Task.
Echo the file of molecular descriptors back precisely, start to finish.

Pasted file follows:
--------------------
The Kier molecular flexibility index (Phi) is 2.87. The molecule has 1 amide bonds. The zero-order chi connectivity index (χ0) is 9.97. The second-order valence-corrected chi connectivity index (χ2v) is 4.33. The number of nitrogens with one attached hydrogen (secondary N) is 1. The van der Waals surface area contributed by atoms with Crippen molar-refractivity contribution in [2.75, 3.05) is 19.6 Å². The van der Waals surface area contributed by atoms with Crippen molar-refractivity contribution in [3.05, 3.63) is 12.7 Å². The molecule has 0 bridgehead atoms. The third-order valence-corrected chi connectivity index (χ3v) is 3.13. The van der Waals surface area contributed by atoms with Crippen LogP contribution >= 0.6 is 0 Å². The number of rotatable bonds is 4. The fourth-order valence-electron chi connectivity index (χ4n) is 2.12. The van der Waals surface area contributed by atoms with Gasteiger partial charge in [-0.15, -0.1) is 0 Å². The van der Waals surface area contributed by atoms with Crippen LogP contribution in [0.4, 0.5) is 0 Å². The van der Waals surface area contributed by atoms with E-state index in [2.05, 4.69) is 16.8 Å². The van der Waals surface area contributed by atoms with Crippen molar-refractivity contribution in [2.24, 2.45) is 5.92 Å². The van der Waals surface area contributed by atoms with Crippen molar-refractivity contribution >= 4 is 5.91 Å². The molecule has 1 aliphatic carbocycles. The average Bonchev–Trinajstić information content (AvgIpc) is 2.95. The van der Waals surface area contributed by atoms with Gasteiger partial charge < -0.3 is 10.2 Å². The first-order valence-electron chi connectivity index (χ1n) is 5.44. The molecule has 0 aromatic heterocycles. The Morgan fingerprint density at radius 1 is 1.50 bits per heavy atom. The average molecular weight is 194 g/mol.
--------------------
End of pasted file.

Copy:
The Kier molecular flexibility index (Phi) is 2.87. The molecule has 1 amide bonds. The zero-order chi connectivity index (χ0) is 9.97. The second-order valence-corrected chi connectivity index (χ2v) is 4.33. The number of nitrogens with one attached hydrogen (secondary N) is 1. The van der Waals surface area contributed by atoms with Crippen molar-refractivity contribution in [2.75, 3.05) is 19.6 Å². The van der Waals surface area contributed by atoms with Crippen molar-refractivity contribution in [3.05, 3.63) is 12.7 Å². The molecule has 0 bridgehead atoms. The third-order valence-corrected chi connectivity index (χ3v) is 3.13. The van der Waals surface area contributed by atoms with Crippen LogP contribution >= 0.6 is 0 Å². The number of rotatable bonds is 4. The fourth-order valence-electron chi connectivity index (χ4n) is 2.12. The van der Waals surface area contributed by atoms with Gasteiger partial charge in [-0.15, -0.1) is 0 Å². The van der Waals surface area contributed by atoms with Crippen LogP contribution in [0.4, 0.5) is 0 Å². The van der Waals surface area contributed by atoms with E-state index in [2.05, 4.69) is 16.8 Å². The van der Waals surface area contributed by atoms with Crippen molar-refractivity contribution in [2.24, 2.45) is 5.92 Å². The van der Waals surface area contributed by atoms with Crippen molar-refractivity contribution >= 4 is 5.91 Å². The molecule has 1 aliphatic carbocycles. The average Bonchev–Trinajstić information content (AvgIpc) is 2.95. The van der Waals surface area contributed by atoms with Gasteiger partial charge < -0.3 is 10.2 Å². The first-order valence-electron chi connectivity index (χ1n) is 5.44. The molecule has 0 aromatic heterocycles. The Morgan fingerprint density at radius 1 is 1.50 bits per heavy atom. The average molecular weight is 194 g/mol.